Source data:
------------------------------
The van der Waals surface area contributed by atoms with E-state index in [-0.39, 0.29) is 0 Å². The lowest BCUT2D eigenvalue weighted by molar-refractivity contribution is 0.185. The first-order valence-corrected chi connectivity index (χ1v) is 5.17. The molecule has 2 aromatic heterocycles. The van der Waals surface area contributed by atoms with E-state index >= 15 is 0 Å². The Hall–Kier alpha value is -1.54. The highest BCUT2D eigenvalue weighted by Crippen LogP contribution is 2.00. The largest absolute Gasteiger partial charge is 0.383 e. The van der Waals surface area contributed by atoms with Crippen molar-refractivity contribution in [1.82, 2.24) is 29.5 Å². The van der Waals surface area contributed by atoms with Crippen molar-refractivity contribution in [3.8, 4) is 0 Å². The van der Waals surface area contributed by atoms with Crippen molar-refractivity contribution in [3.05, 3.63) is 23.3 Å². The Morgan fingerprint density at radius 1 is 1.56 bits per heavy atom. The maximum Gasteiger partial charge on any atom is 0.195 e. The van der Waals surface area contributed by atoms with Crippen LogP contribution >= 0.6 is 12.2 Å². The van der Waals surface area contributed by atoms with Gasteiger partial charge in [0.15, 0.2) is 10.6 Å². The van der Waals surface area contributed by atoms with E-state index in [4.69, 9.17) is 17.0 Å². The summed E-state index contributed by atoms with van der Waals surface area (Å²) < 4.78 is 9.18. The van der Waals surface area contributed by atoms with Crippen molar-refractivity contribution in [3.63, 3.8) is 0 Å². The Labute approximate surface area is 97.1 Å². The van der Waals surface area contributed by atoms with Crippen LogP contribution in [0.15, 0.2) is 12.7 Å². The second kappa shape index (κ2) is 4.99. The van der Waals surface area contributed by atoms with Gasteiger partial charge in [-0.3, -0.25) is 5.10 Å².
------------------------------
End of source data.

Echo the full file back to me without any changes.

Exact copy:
The van der Waals surface area contributed by atoms with E-state index in [-0.39, 0.29) is 0 Å². The lowest BCUT2D eigenvalue weighted by molar-refractivity contribution is 0.185. The first-order valence-corrected chi connectivity index (χ1v) is 5.17. The molecule has 2 aromatic heterocycles. The van der Waals surface area contributed by atoms with E-state index >= 15 is 0 Å². The Hall–Kier alpha value is -1.54. The highest BCUT2D eigenvalue weighted by Crippen LogP contribution is 2.00. The largest absolute Gasteiger partial charge is 0.383 e. The van der Waals surface area contributed by atoms with Crippen molar-refractivity contribution in [1.82, 2.24) is 29.5 Å². The van der Waals surface area contributed by atoms with Crippen molar-refractivity contribution in [3.8, 4) is 0 Å². The van der Waals surface area contributed by atoms with Crippen molar-refractivity contribution in [3.05, 3.63) is 23.3 Å². The Morgan fingerprint density at radius 1 is 1.56 bits per heavy atom. The maximum Gasteiger partial charge on any atom is 0.195 e. The van der Waals surface area contributed by atoms with Crippen LogP contribution >= 0.6 is 12.2 Å². The van der Waals surface area contributed by atoms with Gasteiger partial charge in [0.15, 0.2) is 10.6 Å². The van der Waals surface area contributed by atoms with E-state index in [4.69, 9.17) is 17.0 Å². The summed E-state index contributed by atoms with van der Waals surface area (Å²) < 4.78 is 9.18. The van der Waals surface area contributed by atoms with Crippen molar-refractivity contribution in [3.63, 3.8) is 0 Å². The Labute approximate surface area is 97.1 Å². The van der Waals surface area contributed by atoms with Crippen LogP contribution in [0.15, 0.2) is 12.7 Å². The second kappa shape index (κ2) is 4.99. The van der Waals surface area contributed by atoms with Gasteiger partial charge in [-0.3, -0.25) is 5.10 Å².